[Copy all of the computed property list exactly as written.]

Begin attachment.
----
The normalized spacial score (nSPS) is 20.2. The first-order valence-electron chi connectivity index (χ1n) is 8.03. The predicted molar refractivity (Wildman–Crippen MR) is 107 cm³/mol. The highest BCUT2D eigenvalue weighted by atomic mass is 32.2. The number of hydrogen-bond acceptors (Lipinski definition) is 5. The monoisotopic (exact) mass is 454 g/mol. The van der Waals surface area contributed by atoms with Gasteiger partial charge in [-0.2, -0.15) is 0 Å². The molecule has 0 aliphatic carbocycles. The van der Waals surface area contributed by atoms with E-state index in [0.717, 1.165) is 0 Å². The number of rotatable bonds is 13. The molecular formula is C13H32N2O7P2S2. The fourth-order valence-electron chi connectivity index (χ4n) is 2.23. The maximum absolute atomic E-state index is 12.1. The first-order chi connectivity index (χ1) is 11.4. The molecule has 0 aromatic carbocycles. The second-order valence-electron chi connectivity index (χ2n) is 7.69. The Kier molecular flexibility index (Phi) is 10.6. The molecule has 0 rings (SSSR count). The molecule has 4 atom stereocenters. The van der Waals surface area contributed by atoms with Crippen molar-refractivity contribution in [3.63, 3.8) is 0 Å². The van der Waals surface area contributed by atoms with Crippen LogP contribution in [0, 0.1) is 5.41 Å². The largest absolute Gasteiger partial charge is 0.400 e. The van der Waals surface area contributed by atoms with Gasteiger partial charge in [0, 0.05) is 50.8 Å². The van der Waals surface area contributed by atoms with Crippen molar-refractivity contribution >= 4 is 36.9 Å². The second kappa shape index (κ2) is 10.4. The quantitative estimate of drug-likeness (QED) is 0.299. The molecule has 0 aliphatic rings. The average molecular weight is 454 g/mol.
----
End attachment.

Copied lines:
The normalized spacial score (nSPS) is 20.2. The first-order valence-electron chi connectivity index (χ1n) is 8.03. The predicted molar refractivity (Wildman–Crippen MR) is 107 cm³/mol. The highest BCUT2D eigenvalue weighted by atomic mass is 32.2. The number of hydrogen-bond acceptors (Lipinski definition) is 5. The monoisotopic (exact) mass is 454 g/mol. The van der Waals surface area contributed by atoms with Gasteiger partial charge in [-0.2, -0.15) is 0 Å². The molecule has 0 aliphatic carbocycles. The van der Waals surface area contributed by atoms with E-state index in [0.717, 1.165) is 0 Å². The number of rotatable bonds is 13. The molecular formula is C13H32N2O7P2S2. The fourth-order valence-electron chi connectivity index (χ4n) is 2.23. The maximum absolute atomic E-state index is 12.1. The first-order chi connectivity index (χ1) is 11.4. The molecule has 0 aromatic carbocycles. The second-order valence-electron chi connectivity index (χ2n) is 7.69. The Kier molecular flexibility index (Phi) is 10.6. The molecule has 0 rings (SSSR count). The molecule has 4 atom stereocenters. The van der Waals surface area contributed by atoms with Crippen molar-refractivity contribution in [3.63, 3.8) is 0 Å². The van der Waals surface area contributed by atoms with Crippen LogP contribution in [0, 0.1) is 5.41 Å². The largest absolute Gasteiger partial charge is 0.400 e. The van der Waals surface area contributed by atoms with Gasteiger partial charge in [0, 0.05) is 50.8 Å². The van der Waals surface area contributed by atoms with Crippen molar-refractivity contribution >= 4 is 36.9 Å². The second kappa shape index (κ2) is 10.4. The quantitative estimate of drug-likeness (QED) is 0.299. The molecule has 0 aliphatic rings. The average molecular weight is 454 g/mol.